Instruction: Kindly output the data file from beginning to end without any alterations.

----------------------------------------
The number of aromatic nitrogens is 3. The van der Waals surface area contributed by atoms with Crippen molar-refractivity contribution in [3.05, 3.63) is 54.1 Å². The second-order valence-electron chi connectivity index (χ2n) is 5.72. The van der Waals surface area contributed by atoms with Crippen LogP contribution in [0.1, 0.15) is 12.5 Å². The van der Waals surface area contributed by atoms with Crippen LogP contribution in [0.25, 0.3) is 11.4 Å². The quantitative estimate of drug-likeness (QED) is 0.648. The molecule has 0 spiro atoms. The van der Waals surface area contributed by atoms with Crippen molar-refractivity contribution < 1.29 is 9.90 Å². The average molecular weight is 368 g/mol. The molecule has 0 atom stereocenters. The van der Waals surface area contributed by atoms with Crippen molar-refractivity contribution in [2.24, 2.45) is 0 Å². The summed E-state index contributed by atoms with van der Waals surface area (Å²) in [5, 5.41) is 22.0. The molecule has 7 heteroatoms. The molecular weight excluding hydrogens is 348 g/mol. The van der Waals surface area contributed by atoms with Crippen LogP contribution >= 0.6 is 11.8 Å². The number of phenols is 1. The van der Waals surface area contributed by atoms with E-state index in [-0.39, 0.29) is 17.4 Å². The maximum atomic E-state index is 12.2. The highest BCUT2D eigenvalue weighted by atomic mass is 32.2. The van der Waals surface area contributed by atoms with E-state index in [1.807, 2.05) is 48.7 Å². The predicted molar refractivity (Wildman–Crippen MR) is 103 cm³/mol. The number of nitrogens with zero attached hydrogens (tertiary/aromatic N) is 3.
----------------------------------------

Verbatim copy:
The number of aromatic nitrogens is 3. The van der Waals surface area contributed by atoms with Crippen molar-refractivity contribution in [3.05, 3.63) is 54.1 Å². The second-order valence-electron chi connectivity index (χ2n) is 5.72. The van der Waals surface area contributed by atoms with Crippen LogP contribution in [0.1, 0.15) is 12.5 Å². The van der Waals surface area contributed by atoms with Crippen LogP contribution in [0.25, 0.3) is 11.4 Å². The quantitative estimate of drug-likeness (QED) is 0.648. The molecule has 0 spiro atoms. The van der Waals surface area contributed by atoms with Crippen molar-refractivity contribution < 1.29 is 9.90 Å². The average molecular weight is 368 g/mol. The molecule has 0 atom stereocenters. The van der Waals surface area contributed by atoms with Crippen molar-refractivity contribution in [2.24, 2.45) is 0 Å². The summed E-state index contributed by atoms with van der Waals surface area (Å²) in [5, 5.41) is 22.0. The molecule has 7 heteroatoms. The molecular weight excluding hydrogens is 348 g/mol. The van der Waals surface area contributed by atoms with Crippen LogP contribution >= 0.6 is 11.8 Å². The number of phenols is 1. The van der Waals surface area contributed by atoms with E-state index in [-0.39, 0.29) is 17.4 Å². The maximum atomic E-state index is 12.2. The highest BCUT2D eigenvalue weighted by atomic mass is 32.2. The van der Waals surface area contributed by atoms with E-state index in [1.807, 2.05) is 48.7 Å². The predicted molar refractivity (Wildman–Crippen MR) is 103 cm³/mol. The number of nitrogens with zero attached hydrogens (tertiary/aromatic N) is 3.